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Carbon-reducing technologies target climate change

Posted: 02 Dec 2015 ?? ?Print Version ?Bookmark and Share

Keywords:NASA? IPCC? climate change? gasoline? solar cell?

Gasoline forever

With the Saudi's pumping enough oil to keep prices below $2 a gallon, there is little incentive to pay a premium price for an electric car. Oak Ridge National Laboratory (ORNL) is counting on this, plus the fact that internal combustion still has the highest performance to weight ratio, by continuing to create ever lighter weight powertrain materials. ORNL's stated target is Obama's 55 miles per gallon mandate by 2025 and if they meet their goal, with near-zero emissions, the slow adoption of electric vehicles (EV) will be of little consequence.

Titan supercomputer

Using ORNL's Titan supercomputer, researchers are modelling the atomic structure of new alloys to select the best candidates for ultra-lightweight powertrains that can achieve over 54 miles per gallon. (SOURCE: Oak Ridge National Laboratory, used with permission)

ORNL claims that by "using higher temperature cast aluminum alloys we can contribute to cutting down green-house gases emissions using two beneficial characteristics; lighter weight and increased temperature capacity. The higher temperature capacity of cylinder head materials enables combustion strategies that result in higher efficiency engines that burn less fuel and generate fewer emissions," stated ORNL scientist James Allen Haynes.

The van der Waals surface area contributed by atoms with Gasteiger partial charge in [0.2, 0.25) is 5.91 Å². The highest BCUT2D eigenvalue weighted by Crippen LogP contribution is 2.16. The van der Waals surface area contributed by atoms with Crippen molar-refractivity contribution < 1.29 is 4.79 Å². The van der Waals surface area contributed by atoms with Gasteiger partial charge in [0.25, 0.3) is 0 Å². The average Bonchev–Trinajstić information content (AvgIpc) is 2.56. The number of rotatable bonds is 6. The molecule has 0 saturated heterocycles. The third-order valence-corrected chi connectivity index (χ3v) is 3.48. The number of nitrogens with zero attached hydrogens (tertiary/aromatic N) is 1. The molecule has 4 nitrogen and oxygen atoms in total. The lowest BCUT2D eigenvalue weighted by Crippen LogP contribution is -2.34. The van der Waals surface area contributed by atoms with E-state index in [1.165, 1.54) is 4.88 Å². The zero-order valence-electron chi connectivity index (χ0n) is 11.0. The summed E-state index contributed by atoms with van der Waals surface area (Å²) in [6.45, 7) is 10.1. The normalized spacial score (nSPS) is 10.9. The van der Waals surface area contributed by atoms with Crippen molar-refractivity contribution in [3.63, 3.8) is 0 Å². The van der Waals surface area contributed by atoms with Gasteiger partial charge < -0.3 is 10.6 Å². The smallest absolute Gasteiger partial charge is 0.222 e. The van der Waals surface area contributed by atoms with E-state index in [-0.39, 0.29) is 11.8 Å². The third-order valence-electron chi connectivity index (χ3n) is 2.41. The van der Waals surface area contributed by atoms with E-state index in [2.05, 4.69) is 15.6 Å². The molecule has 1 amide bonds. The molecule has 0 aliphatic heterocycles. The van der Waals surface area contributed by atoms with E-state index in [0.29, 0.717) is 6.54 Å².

ORNL has joined forces to meet their goal with Chrysler (renamed FCA US LLC) and Nemak (Monterrey, Mexico) the legendary foundry for cast-aluminum engine blocks, all funded by the Department of Energy's Propulsion Materials Program in its Vehicle Technologies Office. (Ford and General Motors are also participating in the DoE programme to develop high-performance alloys that operate at 300°C, in collaboration with other universities and national laboratories.) These low-emission engines of the future will need to withstand both elevated temperatures and the higher pressures of these planned high-efficiency turbocharged engines. However, the real challenge, according to DoE programme manager, Jerry Gibbs, will be meeting the time-deadline with materials that are still low-cost enough for automotive manufacturers.

To cut through the trial-and-error usually involved in new materials development, ORNL is using its Titan supercomputer, the fastest supercomputer in the U.S, to run integrated computational materials engineering (ICME) software that models new alloys at the atomic level. Modelling at the level of quantum-mechanical principles, the ORNL team hopes to narrow down the number of materials it needs to physically test.

Amit Shyam

Researcher Amit Shyam is using high-performance computing to speed the development of new high-temperature aluminum alloys for automotive cylinder heads and other parts of the internal combustion power train. (SOURCE: Oak Ridge National Laboratories, used with permission)

DoE has set aside six million hours on Titan to narrow down the materials it needs to test. ORNL's Centre for Nanophase Materials Science will then check Titan's predictions using atomic scale imaging with a transmission electron microscope (TEM) along with analytic chemistry, to verify Titan's predictions about the exact placement of atoms in precipitates of the alloy's matrix and at their interfaces to other materials.

- R. Colin Johnson
??EE Times


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